A new set of redistricting maps from Minnesota Senate Republicans would reshape political boundaries around a congressional swing district, giving the party a better shot at taking it back from Democrats.
The proposed maps, released late Friday afternoon, face tough odds of becoming law because of a divided government in St. Paul and limited time for legislators to strike an agreement before a Feb. 15 deadline.
Senate Republican Redistricting Chair Mark Johnson said the maps don't split as many counties, cities and towns as do a set of maps proposed by Democrats in control of the House.
"We weighed many factors and these maps meet the principles and precedent heard in my committee for the redistricting process," said Johnson, R-East Grand Forks.
The Republican plan would expand Minnesota's Second Congressional District to include more exurban and rural territories to the south and west of the Twin Cities, areas that tend to lean conservative.
The First District would continue to span the entire southern border of Minnesota under the GOP plan, maintaining conservative agricultural territory in the southwest corner of the state.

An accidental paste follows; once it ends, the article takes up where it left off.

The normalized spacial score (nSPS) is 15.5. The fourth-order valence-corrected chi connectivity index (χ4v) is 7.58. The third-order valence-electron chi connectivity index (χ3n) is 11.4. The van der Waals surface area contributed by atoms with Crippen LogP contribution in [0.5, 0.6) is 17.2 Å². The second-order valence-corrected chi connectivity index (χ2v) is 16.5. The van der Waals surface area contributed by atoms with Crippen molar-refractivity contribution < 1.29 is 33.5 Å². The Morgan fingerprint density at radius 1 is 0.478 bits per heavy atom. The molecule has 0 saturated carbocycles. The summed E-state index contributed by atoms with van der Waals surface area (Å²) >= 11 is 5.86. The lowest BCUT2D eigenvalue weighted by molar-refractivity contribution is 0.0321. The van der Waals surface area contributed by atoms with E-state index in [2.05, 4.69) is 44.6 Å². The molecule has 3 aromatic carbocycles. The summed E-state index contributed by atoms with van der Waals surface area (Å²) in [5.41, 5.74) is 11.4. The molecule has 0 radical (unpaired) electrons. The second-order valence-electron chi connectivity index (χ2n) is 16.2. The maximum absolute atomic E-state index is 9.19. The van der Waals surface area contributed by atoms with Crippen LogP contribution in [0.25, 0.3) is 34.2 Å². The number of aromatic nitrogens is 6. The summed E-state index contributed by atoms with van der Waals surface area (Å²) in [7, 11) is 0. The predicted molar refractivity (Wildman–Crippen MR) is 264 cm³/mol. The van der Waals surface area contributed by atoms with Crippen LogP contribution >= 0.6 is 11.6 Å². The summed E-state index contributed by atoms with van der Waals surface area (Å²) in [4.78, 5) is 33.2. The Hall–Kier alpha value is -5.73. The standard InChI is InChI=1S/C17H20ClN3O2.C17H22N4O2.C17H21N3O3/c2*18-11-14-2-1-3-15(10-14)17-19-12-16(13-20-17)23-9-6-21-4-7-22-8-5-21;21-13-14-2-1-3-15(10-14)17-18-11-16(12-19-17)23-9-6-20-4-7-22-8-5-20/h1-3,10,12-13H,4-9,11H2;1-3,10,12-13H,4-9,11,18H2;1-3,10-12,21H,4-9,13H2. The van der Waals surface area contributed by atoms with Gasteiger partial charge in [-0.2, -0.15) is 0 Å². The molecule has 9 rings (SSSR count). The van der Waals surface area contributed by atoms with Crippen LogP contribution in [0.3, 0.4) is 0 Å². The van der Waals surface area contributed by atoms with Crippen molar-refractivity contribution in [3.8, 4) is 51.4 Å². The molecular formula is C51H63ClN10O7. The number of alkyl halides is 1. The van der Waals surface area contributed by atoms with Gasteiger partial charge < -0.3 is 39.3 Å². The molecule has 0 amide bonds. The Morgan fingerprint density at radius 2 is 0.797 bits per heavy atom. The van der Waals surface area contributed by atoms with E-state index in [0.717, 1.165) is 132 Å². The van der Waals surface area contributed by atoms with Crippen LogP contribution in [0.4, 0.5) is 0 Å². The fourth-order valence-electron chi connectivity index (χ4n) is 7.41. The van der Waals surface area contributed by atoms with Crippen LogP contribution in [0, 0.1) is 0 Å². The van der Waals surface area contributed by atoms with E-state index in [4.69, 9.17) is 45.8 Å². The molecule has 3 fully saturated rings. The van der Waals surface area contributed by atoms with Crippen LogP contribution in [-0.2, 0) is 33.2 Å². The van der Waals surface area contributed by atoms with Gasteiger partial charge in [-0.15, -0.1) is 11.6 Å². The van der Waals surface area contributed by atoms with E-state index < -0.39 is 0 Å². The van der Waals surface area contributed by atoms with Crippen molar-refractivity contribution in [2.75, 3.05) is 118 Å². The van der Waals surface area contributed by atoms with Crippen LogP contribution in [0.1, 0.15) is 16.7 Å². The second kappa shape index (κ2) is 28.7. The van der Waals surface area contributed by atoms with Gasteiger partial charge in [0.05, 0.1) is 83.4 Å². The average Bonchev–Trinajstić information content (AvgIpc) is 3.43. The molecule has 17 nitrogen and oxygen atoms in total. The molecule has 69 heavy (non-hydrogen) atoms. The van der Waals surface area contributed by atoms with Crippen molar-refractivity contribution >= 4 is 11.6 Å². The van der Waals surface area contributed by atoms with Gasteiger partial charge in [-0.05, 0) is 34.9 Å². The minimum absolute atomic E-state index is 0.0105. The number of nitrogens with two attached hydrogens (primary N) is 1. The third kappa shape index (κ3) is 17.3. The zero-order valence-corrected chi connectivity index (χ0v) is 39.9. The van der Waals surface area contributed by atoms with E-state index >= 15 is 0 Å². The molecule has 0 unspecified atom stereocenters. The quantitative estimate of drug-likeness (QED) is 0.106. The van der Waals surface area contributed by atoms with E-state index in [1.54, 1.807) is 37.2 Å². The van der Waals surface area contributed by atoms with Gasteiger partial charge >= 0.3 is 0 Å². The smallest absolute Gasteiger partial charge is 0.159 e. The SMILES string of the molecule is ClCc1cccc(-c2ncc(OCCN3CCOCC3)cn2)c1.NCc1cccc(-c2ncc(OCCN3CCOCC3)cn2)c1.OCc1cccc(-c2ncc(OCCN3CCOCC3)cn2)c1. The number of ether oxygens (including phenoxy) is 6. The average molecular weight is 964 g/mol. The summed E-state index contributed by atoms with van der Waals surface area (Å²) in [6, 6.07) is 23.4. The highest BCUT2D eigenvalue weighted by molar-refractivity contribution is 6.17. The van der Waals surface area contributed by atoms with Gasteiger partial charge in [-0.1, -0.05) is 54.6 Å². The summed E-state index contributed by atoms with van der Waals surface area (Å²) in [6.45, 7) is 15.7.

"The parties view the First and Second Congressional districts as the most competitive in the state, and it is not surprising that both parties found ways to increase the chances of their candidates carrying those two seats," said Todd Rapp, a former political director of the DFL party who analyzes redistricting plans.
The DFL plan sheds parts of Goodhue and Wabasha counties in the southern part of the current Second District, making the district more suburban and likely safer for Democrats.
Redistricting is required every decade after the census to redistribute the population evenly between districts. The stakes are high for both parties, with the new maps helping to determine political fortunes for the next decade.
The diverging proposals highlight what's shaping up to be major fight this fall in Minnesota's Second District. Two-term incumbent DFL Rep. Angie Craig fended off a challenge from Republican Tyler Kistner last cycle. Kistner is challenging her again in November, and national Republicans already are targeting the district.
On the legislative side, the Senate Republican maps pair a Republican and a DFL incumbent in three Senate districts. Three districts pair Republican incumbents and six districts pair up DFL incumbents.
In the House, the GOP maps create 15 open seats and four pairings of Republican and Democratic incumbents. Only three districts would feature Republican vs. Republican incumbent pairings, while eight districts would match up DFL incumbents in the House.
Neither map is expected to become a reality. A five judge panel is already in the middle of redrawing new state lines as it has for the last five decades after legislators reached an impasse. The panel is expected to release those maps Feb. 15.
Staff writer Hunter Woodall contributed to this report.